Beyond logistics, maybe you’re looking for reliable information about all the issues at stake this election. Fortunately, the HCLS Voter Smarts Guide 2020 also connects you to trustworthy fact-checking websites and Informed Voter Resources & Guides with nonpartisan, well researched databases that lay out candidates’ positions and the pros/cons of any issue. 

Some things have to be different for the 2020 election. But one thing is downright fundamental as always – your vote matters. So, get out there – or stay in – and vote! 

Emily is a Children’s Instructor & Research Specialist at HCLS Elkridge Branch. She’ll be making “I Voted” s’mores with her kids to celebrate dropping off her mail-in ballot. 

Libraries Stand Against Racism

Black box with white text that reads, Libraries Stand Against Racism atop red text that reads, Anywhere. Anytime.

My heart aches at the cruel and inhumane acts routinely inflicted upon my Black brothers and sisters and all people of color. Tears stream from my eyes because statements like this continue to be issued in the aftermath of senseless killings like those of George Floyd, Ahmaud Arbery and Breonna Taylor. I wail as committees are formed to check the box so we can bird watch in public parks and not endure what Christian Cooper endured. My gut wrenches because conversations must held to see that our children have the protections denied Aiyana Jones at seven years of age. My soul is in a state of unrest to see people of all races and ethnicities in harm’s way and being harmed as they peacefully protest in support of respect, equal justice and equal treatment for all. The statements, committees and conversations should and must continue, but we must also move past them, standing against racism and hatred each time it is in our midst, and strategizing and enacting change until America’s promises ring true for all citizens.  

Learning of one another, our shared history, and the peaceful steps we can all take is essential to reaching this goal. In line with its mission of high-quality education for all, Howard County Library System (HCLS) dove into the topics of systemic racism with the Undesign the Redline exhibit and Color of Law author Richard Rothstein event (in person and on our HiJinx podcast), and racial justice with Waking Up White author Debby Irving and educator Lisa Gray. HCLS condemns racism, hatred and violence. Today, HCLS invites you to join us in committing to and engaging in an educational pursuit for justice.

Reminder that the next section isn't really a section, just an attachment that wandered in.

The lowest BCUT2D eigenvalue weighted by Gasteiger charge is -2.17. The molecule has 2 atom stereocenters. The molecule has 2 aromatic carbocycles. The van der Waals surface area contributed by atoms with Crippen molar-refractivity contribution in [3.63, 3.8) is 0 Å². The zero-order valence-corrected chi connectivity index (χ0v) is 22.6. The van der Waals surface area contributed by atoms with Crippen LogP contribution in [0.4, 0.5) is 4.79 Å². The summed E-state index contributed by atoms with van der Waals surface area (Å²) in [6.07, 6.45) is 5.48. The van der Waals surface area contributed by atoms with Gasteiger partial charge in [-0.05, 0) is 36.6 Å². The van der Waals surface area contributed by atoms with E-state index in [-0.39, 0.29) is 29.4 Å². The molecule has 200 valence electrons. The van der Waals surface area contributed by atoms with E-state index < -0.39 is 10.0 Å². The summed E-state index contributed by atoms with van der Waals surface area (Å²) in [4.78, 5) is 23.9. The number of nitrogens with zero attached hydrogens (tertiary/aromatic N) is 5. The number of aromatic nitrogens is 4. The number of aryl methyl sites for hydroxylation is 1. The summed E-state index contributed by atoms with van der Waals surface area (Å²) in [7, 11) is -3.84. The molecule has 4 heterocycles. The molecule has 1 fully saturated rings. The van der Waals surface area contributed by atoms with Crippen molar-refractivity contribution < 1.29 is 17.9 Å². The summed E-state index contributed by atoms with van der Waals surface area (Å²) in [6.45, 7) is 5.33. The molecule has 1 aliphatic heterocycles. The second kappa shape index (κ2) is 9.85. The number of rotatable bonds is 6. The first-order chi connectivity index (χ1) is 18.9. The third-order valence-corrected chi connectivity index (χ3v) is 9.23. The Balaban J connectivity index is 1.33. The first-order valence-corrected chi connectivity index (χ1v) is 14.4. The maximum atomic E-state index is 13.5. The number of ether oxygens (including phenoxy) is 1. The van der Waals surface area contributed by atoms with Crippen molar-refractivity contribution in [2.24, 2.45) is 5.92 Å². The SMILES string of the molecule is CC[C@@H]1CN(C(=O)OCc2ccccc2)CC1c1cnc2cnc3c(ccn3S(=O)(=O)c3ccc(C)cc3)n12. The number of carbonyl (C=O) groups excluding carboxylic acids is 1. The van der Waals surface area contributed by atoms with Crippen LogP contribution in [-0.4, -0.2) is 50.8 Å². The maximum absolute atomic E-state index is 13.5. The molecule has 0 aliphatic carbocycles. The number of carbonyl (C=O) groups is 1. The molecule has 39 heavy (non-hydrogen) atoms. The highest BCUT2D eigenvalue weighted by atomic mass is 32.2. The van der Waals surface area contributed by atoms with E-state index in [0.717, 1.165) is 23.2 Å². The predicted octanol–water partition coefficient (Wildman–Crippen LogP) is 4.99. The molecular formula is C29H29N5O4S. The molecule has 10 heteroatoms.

Public libraries across the country have the responsibility to advance social equity. HCLS stands united with the Urban Libraries Council and the American Library Association in condemning racist incidents and behavior that targets individuals and communities. 

HCLS is one of more than 160 North American public library systems that have shown their strong commitment to ending structural racism by signing ULC’s Statement on Race and Social Equity, which asserts that “libraries can help achieve true and sustained equity through an intentional, systemic and transformative library-community partnership.”  

The American Library Association unequivocally condemns racism and endorses recent statements by the Asian/Pacific American Librarians Association and the Black Caucus of the American Library Association

Desmond Tutu, Archbishop Emeritus of Cape Town and Nobel Peace Laureate once said, “If you are neutral in situations of injustice, you have chosen the side of the oppressor. If an elephant has its foot on the tail of a mouse and you say that you are neutral, the mouse will not appreciate your neutrality.” 

I implore you not to be neutral. The cost for neutrality is simply too high. It’s incalculable. I invite you to take the deep pain felt in our community and use it to fuel positive change. Peacefully learn, grow, share, support and act. Our talented team will continue to add to the list of materials below and on our website curated for all ages in various formats. Read. Watch. Listen. Share. Act.  

Sincerely, 

Tonya Aikens 
President and CEO 
Howard County Library System 

Read 

Anti-racist books 

Anti-racist reading list from Ibram X. Kendi  

Social Justice Books – Young Adult Fiction 

20 Social Justice Books for Young Adults and Middle Grades 

31 Children’s books to support conversations on race, racism and resistance 

Watch 

https://www.kanopy.com/category/29286

Learn 

What White People Can Do for Racial Justice 

HOUSING 

Listen 

Howard County Library System’s HiJinx podcast, Episode 19: Seeing Red, focused on the Undesign the Redline exhibit. This episode featured Richard Rothstein, author of The Color of Law, a forgotten history of how our government segregated America, and Braden Crooks, co-founder and partner of Designing the We which created Undesign the Redline. Tune in here via SoundCloud or listen on iTunes

How Racist Property Laws Formed The Neighborhoods We Live In Today on The Kojo Nnamdi Show. Listen

Watch 

Designing the WE co-founder April De Simone gives a tour of Undesign the Redline in Washington, DC. Watch